n this guide, we’ll show you how to capture network packets on iOS step-by-step to help you diagnose and resolve connectivity problems.
There are many tools that allow us to capture packets on different operating systems, including Mac. However, in mobile systems and especially in iOS, this task becomes a bit more complicated. Let’s see how we can do it.
In order to capture packets directly from iOS, we need to put the network card in monitor mode. However, as a preventive measure, Apple does not allow this function. There are external tools that allow you to change the state of the network card, but they require the device to be jailbroken, which is ruled out. Even so, there is an easy way to do it using our Mac as an intermediary for the packets that our iOS sends or receives.
The first thing we have to do is connect our device to the Mac via USB. We open iTunes, navigate to our iOS information and in the general section, the identifying elements of the device are located, something like this should appear:
If the UDID is not initially displayed, we click on the numbers of the last label, and it will show different values until the UDID appears.
Create a virtual remote interface
To capture packets, the Mac must create a remote virtual network interface that represents the iOS device’s network interface and through which all packets pass. We open the terminal and type the following command (we need to have Xcode’s Command Line Tools installed):
rvictl -s <UDID>
This command creates the interface of the device whose UDID we have indicated. It is worth noting that we can run this command with several devices at the same time, as long as all of them are connected by cable. We can list the network interfaces using the command:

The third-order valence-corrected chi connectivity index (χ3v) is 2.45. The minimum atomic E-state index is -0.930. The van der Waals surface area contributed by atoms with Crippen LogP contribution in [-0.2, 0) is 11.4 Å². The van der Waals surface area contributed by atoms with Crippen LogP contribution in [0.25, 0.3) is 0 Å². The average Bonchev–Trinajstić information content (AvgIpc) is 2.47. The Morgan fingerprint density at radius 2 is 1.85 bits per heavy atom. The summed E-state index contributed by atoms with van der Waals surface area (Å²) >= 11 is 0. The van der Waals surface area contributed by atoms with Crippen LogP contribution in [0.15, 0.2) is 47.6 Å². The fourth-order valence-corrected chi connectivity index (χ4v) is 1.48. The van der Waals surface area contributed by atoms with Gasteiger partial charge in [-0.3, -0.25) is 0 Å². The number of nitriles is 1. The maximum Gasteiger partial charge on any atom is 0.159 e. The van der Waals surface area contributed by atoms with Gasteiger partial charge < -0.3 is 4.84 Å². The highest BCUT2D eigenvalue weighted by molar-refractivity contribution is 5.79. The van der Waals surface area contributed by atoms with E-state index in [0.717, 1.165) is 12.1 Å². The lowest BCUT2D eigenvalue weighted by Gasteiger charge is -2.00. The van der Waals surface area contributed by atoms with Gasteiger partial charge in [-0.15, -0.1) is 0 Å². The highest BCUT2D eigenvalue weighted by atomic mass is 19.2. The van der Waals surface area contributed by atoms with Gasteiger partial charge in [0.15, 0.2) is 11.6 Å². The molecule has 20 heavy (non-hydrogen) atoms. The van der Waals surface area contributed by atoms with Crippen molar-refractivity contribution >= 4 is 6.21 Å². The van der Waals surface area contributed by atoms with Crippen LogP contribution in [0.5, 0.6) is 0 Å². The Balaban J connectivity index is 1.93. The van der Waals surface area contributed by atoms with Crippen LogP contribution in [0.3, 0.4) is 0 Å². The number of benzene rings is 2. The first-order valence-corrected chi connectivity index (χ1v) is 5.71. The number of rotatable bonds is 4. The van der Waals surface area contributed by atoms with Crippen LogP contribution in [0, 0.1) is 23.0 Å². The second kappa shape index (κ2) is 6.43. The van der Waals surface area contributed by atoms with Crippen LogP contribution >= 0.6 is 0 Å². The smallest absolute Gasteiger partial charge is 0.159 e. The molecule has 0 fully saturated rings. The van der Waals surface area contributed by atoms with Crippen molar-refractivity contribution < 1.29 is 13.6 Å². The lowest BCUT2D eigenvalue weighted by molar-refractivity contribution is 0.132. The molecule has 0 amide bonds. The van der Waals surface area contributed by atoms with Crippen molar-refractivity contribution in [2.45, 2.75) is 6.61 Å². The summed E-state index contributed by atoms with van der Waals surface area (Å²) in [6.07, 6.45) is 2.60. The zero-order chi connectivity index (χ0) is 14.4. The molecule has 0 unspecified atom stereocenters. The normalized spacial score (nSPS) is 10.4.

If the interface appears, it is already configured to perform the capture.
Perform the capture
There are several tools for capturing packets, some with an interface like Wireshark and others without it like tcpdump. I personally will use tcpdump, which comes pre-installed in the system and is very easy to use. In the terminal, we put the following command:
sudo tcpdump -i rvi0 -w ./output.pcap
The parameters are as follows:
- -i: We tell it which interface we want to listen to, in our case it is rvi0 which is the one we created earlier with the UDID of the device.
- -w: Path and name of the directory where we want to deposit the capture. For this example, we will use the root of the system ./output.pcap.
After hitting enter, tcpdump will start capturing packets from the device and displaying the capture file size. Everything we do on the iPhone or iPad will be recorded in the capture file. When we have finished the connections on the device, we just have to stop the capture by pressing Ctrl+C.
When you are done, don’t forget to execute the following command to remove the remote interface:
rvictl -x <UDID>
As you can see, this is an easy and fast way to capture network packets on iOS. If you have any questions, feel free to use the contact methods to ask.